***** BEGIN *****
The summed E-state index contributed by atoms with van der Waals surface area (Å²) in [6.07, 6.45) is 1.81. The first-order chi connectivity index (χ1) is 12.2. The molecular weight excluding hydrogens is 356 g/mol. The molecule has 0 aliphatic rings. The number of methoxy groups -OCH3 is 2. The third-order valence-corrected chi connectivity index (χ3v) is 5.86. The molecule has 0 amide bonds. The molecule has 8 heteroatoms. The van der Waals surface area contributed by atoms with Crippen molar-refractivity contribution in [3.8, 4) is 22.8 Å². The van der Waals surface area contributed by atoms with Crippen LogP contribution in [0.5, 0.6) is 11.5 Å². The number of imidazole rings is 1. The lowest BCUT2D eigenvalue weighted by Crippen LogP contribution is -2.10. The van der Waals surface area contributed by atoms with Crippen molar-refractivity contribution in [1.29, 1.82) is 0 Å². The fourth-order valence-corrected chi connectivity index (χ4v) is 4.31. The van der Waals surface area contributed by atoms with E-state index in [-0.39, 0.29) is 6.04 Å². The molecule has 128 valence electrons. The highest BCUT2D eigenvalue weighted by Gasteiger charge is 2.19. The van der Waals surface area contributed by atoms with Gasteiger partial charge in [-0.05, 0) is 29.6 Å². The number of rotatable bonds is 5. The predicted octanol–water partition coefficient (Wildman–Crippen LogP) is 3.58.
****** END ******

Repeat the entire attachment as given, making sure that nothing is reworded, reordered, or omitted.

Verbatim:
The summed E-state index contributed by atoms with van der Waals surface area (Å²) in [6.07, 6.45) is 1.81. The first-order chi connectivity index (χ1) is 12.2. The molecular weight excluding hydrogens is 356 g/mol. The molecule has 0 aliphatic rings. The number of methoxy groups -OCH3 is 2. The third-order valence-corrected chi connectivity index (χ3v) is 5.86. The molecule has 0 amide bonds. The molecule has 8 heteroatoms. The van der Waals surface area contributed by atoms with Crippen molar-refractivity contribution in [3.8, 4) is 22.8 Å². The van der Waals surface area contributed by atoms with Crippen LogP contribution in [0.5, 0.6) is 11.5 Å². The number of imidazole rings is 1. The lowest BCUT2D eigenvalue weighted by Crippen LogP contribution is -2.10. The van der Waals surface area contributed by atoms with Crippen molar-refractivity contribution in [1.29, 1.82) is 0 Å². The fourth-order valence-corrected chi connectivity index (χ4v) is 4.31. The van der Waals surface area contributed by atoms with E-state index in [-0.39, 0.29) is 6.04 Å². The molecule has 128 valence electrons. The highest BCUT2D eigenvalue weighted by Gasteiger charge is 2.19. The van der Waals surface area contributed by atoms with Gasteiger partial charge in [-0.05, 0) is 29.6 Å². The number of rotatable bonds is 5. The predicted octanol–water partition coefficient (Wildman–Crippen LogP) is 3.58.